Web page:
Ms. Heaton, First Grade, Westampton, New Jersey
“As an educator, it is my goal to create a classroom environment that is positive and welcoming for students. I wanted to create a learning environment where students feel comfortable and in return stimulates student learning. A classroom is a second home for students so I wanted to ensure that the space was bright, friendly, and organized for the students to be able to use each and every day.”

D’Essence Grant, 8th Grade ELA, KIPP Houston, Houston, Texas
“Intentionally decorating my classroom was my first act of showing my students I care about them. I pride myself on building relationships with my students and them knowing I care about them inside and outside of the classroom. Taking the time to make the classroom meaningful and creative as well building a safe place for our community helps establish an effective classroom setting.”

 

Jayme Wiertzema, Elementary Art, Worthington, Minnesota
“I’m looking forward to having a CLASSROOM this year. The past two years I have taught from a cart and this year my amazing school district allowed me to have a classroom in our school that is busting at the seams! I’m so excited to use my classroom environment to inspire creativity in my students, get to know them and learn from their amazing imaginations in art class!”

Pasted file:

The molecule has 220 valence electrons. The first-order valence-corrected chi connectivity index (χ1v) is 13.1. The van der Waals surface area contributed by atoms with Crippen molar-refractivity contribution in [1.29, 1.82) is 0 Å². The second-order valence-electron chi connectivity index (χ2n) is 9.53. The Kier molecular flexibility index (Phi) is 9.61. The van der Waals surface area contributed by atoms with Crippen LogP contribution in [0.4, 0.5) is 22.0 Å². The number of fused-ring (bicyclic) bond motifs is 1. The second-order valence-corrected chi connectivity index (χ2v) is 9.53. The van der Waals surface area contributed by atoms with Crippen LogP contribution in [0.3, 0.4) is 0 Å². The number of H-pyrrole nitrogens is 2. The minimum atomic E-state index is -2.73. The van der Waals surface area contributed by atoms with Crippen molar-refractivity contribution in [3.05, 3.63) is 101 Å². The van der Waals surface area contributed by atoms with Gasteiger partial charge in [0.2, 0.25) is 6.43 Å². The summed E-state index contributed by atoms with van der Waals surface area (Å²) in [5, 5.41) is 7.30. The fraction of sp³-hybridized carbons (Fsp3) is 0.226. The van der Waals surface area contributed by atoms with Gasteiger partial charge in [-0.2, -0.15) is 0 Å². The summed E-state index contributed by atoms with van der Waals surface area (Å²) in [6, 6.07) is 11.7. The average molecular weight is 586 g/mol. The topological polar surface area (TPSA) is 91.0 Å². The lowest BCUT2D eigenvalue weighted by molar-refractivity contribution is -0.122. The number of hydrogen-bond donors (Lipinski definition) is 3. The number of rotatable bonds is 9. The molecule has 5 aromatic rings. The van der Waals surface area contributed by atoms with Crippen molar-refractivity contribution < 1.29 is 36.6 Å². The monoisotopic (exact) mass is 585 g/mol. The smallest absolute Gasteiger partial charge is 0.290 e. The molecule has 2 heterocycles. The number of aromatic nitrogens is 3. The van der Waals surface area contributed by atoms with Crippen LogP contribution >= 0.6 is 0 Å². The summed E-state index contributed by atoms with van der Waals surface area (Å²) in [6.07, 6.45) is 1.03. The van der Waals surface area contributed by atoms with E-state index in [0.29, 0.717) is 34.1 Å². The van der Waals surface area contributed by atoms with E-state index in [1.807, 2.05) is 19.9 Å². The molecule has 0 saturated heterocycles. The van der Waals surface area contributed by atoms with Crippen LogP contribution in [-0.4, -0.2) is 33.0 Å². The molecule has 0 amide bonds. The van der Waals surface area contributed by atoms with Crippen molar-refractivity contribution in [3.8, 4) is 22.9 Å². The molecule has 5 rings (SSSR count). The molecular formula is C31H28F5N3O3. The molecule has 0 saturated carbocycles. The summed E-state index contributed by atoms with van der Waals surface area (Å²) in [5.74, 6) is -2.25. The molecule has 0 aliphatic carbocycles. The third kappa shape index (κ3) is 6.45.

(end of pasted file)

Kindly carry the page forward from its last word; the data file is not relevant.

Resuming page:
Melissa Vecchio, 4th Grade, Queens, New York
“Since so much of a student’s time is spent inside their classroom, the environment should be neat, organized, easy to move around in but most of all positive. I love to use a theme to reinforce great behavior. I always give the students a choice in helping to design bulletin boards and desk arrangements. When they are involved they take pride in the classroom, and enjoy being there.”